We’re still in common sense country here, but avoiding alcohol really is something you need to do if you want to balance your hormones and eliminate PMS. While reaching for a glass of wine (or two) is tempting when you’re in a PMS rage, you are not making things any better. Alcohol can inhibit your liver’s ability to detoxify hormones, and can lead to higher circulating estrogen levels. This can exacerbate the imbalance of hormones that is already thought to cause PMS – high estrogen to low progesterone.  So consider making a cup of tea instead, and skip the alcohol for your own sake.

  1. Cut the caffeine

I’m really not making any friends with this article. I’m feeling like a bit of a buzz kill! But let’s talk straight – hormone imbalances are strongly associated with our behaviours. And we can change our behaviours!

Drinking coffee, and other caffeine-containing beverages, has been found to be associated with PMS, and with a greater severity of PMS. If you have PMS, I encourage you to try a cycle without caffeine and see if you notice an improvement, a lot of the women in my practice have found this to have a huge impact.

  1. Skip the salt

If you experience bloating, breast tenderness or swelling during PMS, you should check your diet to see if you are eating too much salt. Mostly found in processed food, salt can contribute to water retention, and swelling. Skipping prepared, processed and fast foods should bring your salt intake down to a balanced and healthy level.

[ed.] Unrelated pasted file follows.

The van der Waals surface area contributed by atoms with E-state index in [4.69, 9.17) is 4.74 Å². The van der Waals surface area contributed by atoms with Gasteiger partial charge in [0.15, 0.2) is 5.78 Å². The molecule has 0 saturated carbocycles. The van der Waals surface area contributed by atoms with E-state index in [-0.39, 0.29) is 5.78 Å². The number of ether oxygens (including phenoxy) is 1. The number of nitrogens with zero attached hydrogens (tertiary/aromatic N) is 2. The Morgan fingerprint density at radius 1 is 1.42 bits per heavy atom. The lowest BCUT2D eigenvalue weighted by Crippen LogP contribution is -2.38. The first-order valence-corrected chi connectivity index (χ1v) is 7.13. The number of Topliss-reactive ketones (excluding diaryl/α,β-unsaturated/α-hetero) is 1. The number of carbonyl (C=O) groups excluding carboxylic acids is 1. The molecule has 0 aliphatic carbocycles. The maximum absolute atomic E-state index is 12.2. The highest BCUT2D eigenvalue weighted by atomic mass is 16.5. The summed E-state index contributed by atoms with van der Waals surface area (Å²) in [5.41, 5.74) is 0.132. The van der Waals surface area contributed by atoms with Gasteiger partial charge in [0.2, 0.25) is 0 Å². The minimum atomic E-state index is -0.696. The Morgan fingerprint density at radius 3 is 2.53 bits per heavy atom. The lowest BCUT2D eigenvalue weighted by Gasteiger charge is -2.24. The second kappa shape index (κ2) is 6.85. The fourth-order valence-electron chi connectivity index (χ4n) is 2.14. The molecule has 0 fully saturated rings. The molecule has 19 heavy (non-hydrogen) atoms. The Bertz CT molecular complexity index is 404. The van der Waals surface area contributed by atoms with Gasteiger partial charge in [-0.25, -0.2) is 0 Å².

1. Get complex

Breads, bagels, crackers, pasta and other simple carbohydrates are setting you up for blood sugar instability and almost guaranteeing a miserable PMS. Instead of these foods, opt for the complex carbohydrates, these are slower to digest, keep you full longer and your blood sugar stable. Women who eat more complex carbohydrates also eat more fiber, an important nutrient that promotes estrogen elimination from the body.

So banish the bread and instead go for whole grains – brown rice, oats, quinoa, millet, and amaranth are delicious. And try sweet potatoes, squash, lentils, and beans for filling complex carbohydrates.

  1. Go green

Leafy greens are a PMS fighting superfood! A rich source of calcium and magnesium, leafy greens also support liver function, encouraging the liver to detoxify and eliminate excess estrogen. Choose your favourite leafy greens and eat them every day – kale, spinach, arugula, swiss chard or collard greens are all excellent choices!

  1. Go fish!

Fish, and other foods that are rich in vitamin B6, are important for any woman struggling with PMS. B6, a water-soluble nutrient, is involved in over 100 reactions in our body, many of which are involved in the production of hormones and neurotransmitters. Vitamin B6 is one of the best studied nutrients for PMS, and it has been found to help restore balance for women with PMS and reduce symptoms, especially mood symptoms such as irritation, anger and sadness.